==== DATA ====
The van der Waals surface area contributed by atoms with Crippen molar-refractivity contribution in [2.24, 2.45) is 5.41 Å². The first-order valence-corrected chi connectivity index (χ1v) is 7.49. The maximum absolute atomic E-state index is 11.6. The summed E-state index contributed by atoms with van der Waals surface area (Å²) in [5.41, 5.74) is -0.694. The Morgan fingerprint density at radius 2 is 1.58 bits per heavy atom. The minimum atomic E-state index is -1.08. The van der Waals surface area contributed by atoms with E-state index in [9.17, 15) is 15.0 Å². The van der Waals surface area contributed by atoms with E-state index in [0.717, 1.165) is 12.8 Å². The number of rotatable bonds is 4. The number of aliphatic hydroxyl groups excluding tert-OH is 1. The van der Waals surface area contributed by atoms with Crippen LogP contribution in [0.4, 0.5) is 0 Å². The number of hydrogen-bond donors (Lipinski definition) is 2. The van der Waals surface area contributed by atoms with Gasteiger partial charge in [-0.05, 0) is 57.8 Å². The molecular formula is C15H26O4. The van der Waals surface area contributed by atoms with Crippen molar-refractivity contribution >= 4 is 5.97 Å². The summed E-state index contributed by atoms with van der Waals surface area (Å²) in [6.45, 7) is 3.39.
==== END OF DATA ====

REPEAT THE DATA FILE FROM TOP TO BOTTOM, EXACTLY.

The van der Waals surface area contributed by atoms with Crippen molar-refractivity contribution in [2.24, 2.45) is 5.41 Å². The first-order valence-corrected chi connectivity index (χ1v) is 7.49. The maximum absolute atomic E-state index is 11.6. The summed E-state index contributed by atoms with van der Waals surface area (Å²) in [5.41, 5.74) is -0.694. The Morgan fingerprint density at radius 2 is 1.58 bits per heavy atom. The minimum atomic E-state index is -1.08. The van der Waals surface area contributed by atoms with E-state index in [9.17, 15) is 15.0 Å². The van der Waals surface area contributed by atoms with E-state index in [0.717, 1.165) is 12.8 Å². The number of rotatable bonds is 4. The number of aliphatic hydroxyl groups excluding tert-OH is 1. The van der Waals surface area contributed by atoms with Crippen LogP contribution in [0.4, 0.5) is 0 Å². The number of hydrogen-bond donors (Lipinski definition) is 2. The van der Waals surface area contributed by atoms with Gasteiger partial charge in [-0.05, 0) is 57.8 Å². The molecular formula is C15H26O4. The van der Waals surface area contributed by atoms with Crippen molar-refractivity contribution >= 4 is 5.97 Å². The summed E-state index contributed by atoms with van der Waals surface area (Å²) in [6.45, 7) is 3.39.